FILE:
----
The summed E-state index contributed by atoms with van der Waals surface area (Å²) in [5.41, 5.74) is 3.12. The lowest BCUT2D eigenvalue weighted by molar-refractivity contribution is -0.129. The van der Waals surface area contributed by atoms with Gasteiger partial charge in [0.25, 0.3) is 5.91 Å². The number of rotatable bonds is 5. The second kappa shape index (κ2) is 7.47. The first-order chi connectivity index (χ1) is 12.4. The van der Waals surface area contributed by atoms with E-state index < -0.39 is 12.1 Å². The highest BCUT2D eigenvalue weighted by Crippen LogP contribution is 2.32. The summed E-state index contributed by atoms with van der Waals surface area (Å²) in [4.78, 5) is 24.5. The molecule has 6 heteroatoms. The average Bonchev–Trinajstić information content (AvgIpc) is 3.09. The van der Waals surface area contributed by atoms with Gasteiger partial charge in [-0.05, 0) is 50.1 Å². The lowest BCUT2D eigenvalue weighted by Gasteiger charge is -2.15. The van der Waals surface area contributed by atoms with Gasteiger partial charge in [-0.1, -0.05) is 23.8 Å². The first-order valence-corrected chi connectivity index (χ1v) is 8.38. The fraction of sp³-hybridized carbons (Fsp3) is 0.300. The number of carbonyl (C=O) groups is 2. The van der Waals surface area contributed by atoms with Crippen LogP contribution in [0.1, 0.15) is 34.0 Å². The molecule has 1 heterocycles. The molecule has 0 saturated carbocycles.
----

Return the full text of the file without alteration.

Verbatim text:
The summed E-state index contributed by atoms with van der Waals surface area (Å²) in [5.41, 5.74) is 3.12. The lowest BCUT2D eigenvalue weighted by molar-refractivity contribution is -0.129. The van der Waals surface area contributed by atoms with Gasteiger partial charge in [0.25, 0.3) is 5.91 Å². The number of rotatable bonds is 5. The second kappa shape index (κ2) is 7.47. The first-order chi connectivity index (χ1) is 12.4. The van der Waals surface area contributed by atoms with E-state index < -0.39 is 12.1 Å². The highest BCUT2D eigenvalue weighted by Crippen LogP contribution is 2.32. The summed E-state index contributed by atoms with van der Waals surface area (Å²) in [4.78, 5) is 24.5. The molecule has 6 heteroatoms. The average Bonchev–Trinajstić information content (AvgIpc) is 3.09. The van der Waals surface area contributed by atoms with Gasteiger partial charge in [-0.05, 0) is 50.1 Å². The lowest BCUT2D eigenvalue weighted by Gasteiger charge is -2.15. The van der Waals surface area contributed by atoms with Gasteiger partial charge in [-0.1, -0.05) is 23.8 Å². The first-order valence-corrected chi connectivity index (χ1v) is 8.38. The fraction of sp³-hybridized carbons (Fsp3) is 0.300. The number of carbonyl (C=O) groups is 2. The van der Waals surface area contributed by atoms with Crippen LogP contribution in [0.1, 0.15) is 34.0 Å². The molecule has 1 heterocycles. The molecule has 0 saturated carbocycles.